The struggle left most of the European part of the country a shambles: 1,710 cities and towns and more than 70,000 villages destroyed or damaged, 6 million buildings demolished, 25% of the country's economic capacity disabled and 25 million of its citizens homeless.
As many as 1 million died during the siege of Leningrad. At Piskarevski, special military units blasted mass graves, up to 35 feet deep, in the frozen ground. They filled the holes with bodies, without even counting, much less trying to identify them. Cemetery documents record only the hospital or neighborhood from which corpses arrived by the truckload.
Archivist Mamina, who was 6 at the time, watched her aunt die of hunger in the apartment where her family was staying. They couldn't leave the corpse in their room because of the risk of disease. Yet no one was strong enough to carry it away.
"We had to just drop her out the window," Mamina recalls.
Siege survivors swear they can still remember the taste of the fist-size daily ration of black bread that sustained them, bread whose ingredients included pine needles, tree bark, chaff and whatever else was available to augment short supplies of flour.
"Of course, the war touched upon everyone, those on the front and those who lived thousands of kilometers away," says historian Alexander S. Grossman, 62. As a high school student in Tashkent, he spent his wartime summers in a surveying party, hunting for deposits of strategic materials near the border with Afghanistan.
"One of the most positive elements of Stalinism, speaking of the war, was the fact that the system really turned the entire country into one military camp," Grossman added. "From Vladivostok to the Western border, the entire population worked hard and desperately for victory. They lived a very difficult life without exception. And only thanks to that did we manage to defeat such a strong adversary as Hitler's Germany."
Shared Suffering, Victory
Just as their shared suffering had a powerful impact on generations of Soviet citizens, so did their shared victory.
Writing in the fall of 1944, with the Red Army surging toward Berlin, Sovietologist George F. Kennan, then deputy chief of mission at the U.S. Embassy in Moscow, observed that the recovery from near defeat "has revived the hope, latent in every Russian soul, that the scope and daring of the Russian mind will some day overshadow the achievements of the haughty and conventional West. It has dispelled some of the suspicion, equally latent in every Russian soul, that the hand of failure lies heavily over all Russian undertaking, that the term 'Russia' does not really signify a national society destined to know power and majesty but only a vast unconquerable expanse of misery, poverty, inefficiency and mud."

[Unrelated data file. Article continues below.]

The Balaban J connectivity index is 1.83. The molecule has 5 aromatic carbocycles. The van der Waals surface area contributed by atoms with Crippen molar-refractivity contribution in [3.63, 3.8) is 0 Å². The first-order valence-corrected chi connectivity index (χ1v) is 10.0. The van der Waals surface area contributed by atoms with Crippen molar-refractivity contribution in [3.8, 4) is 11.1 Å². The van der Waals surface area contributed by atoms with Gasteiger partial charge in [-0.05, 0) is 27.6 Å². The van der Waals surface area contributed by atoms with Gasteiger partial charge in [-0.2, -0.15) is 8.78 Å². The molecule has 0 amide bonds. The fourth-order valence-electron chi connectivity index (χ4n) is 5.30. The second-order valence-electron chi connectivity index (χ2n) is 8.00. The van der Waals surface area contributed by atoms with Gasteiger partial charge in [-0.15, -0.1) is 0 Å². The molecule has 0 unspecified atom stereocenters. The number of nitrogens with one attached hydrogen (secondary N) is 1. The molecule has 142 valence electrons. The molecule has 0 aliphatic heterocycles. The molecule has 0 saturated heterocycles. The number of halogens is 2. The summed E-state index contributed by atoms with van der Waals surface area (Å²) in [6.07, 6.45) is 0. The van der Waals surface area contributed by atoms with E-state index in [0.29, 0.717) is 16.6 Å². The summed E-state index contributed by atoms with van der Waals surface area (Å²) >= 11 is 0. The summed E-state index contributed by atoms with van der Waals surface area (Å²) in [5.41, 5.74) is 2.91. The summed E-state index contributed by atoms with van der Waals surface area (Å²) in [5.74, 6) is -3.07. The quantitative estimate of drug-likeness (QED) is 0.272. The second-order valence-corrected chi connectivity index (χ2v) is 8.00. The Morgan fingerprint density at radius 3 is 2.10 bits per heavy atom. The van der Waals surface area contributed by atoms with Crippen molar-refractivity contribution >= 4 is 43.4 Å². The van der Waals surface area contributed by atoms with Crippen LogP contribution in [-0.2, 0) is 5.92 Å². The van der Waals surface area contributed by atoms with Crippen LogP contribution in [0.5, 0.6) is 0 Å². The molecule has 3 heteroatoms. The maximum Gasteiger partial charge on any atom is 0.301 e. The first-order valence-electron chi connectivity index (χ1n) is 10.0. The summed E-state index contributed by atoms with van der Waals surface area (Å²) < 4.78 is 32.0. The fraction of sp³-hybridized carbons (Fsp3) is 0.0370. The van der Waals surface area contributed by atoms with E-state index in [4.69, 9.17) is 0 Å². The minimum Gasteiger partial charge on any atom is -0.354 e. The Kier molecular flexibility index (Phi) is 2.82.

To whatever extent the Soviet people really saw the end of the conflict as signaling a new era of prosperity at home and acceptance abroad, the notion was quickly smashed by the reality of the Cold War.
Longstanding ethnic and ideological antagonisms between the Soviet Union and its wartime Western Allies had merely been papered over by the common need to defeat the Nazis.
"If Hitler invaded Hell, I would make at least a favorable reference to the Devil in the House of Commons," Britain's wartime leader, the late Winston S. Churchill, commented days before the Nazi attack against the Soviet Union.
Suspicious of Allies
Soviet leader Josef Stalin was equally suspicious of the Allies, who had sent troops to support the anti-Bolshevik forces in the Russian civil war.
The ink on the German surrender documents barely had time to dry before those old antagonisms reappeared, which is why the wartime Allies still celebrate victory in Europe on different dates. The West marks V-E Day on May 8, the effective date of the German surrender at Rheims, France. But Stalin rejected that capitulation, insisting that the surrender ceremony be reenacted in Soviet-controlled Berlin on May 9.
One of the most important gains of the war from a Soviet perspective quickly became a bitter new bone of East-West contention. A string of political satellites in Central and Eastern Europe were seen here as both justified compensation for Soviet blood and a protective buffer against the danger of any future surprise attack from the West.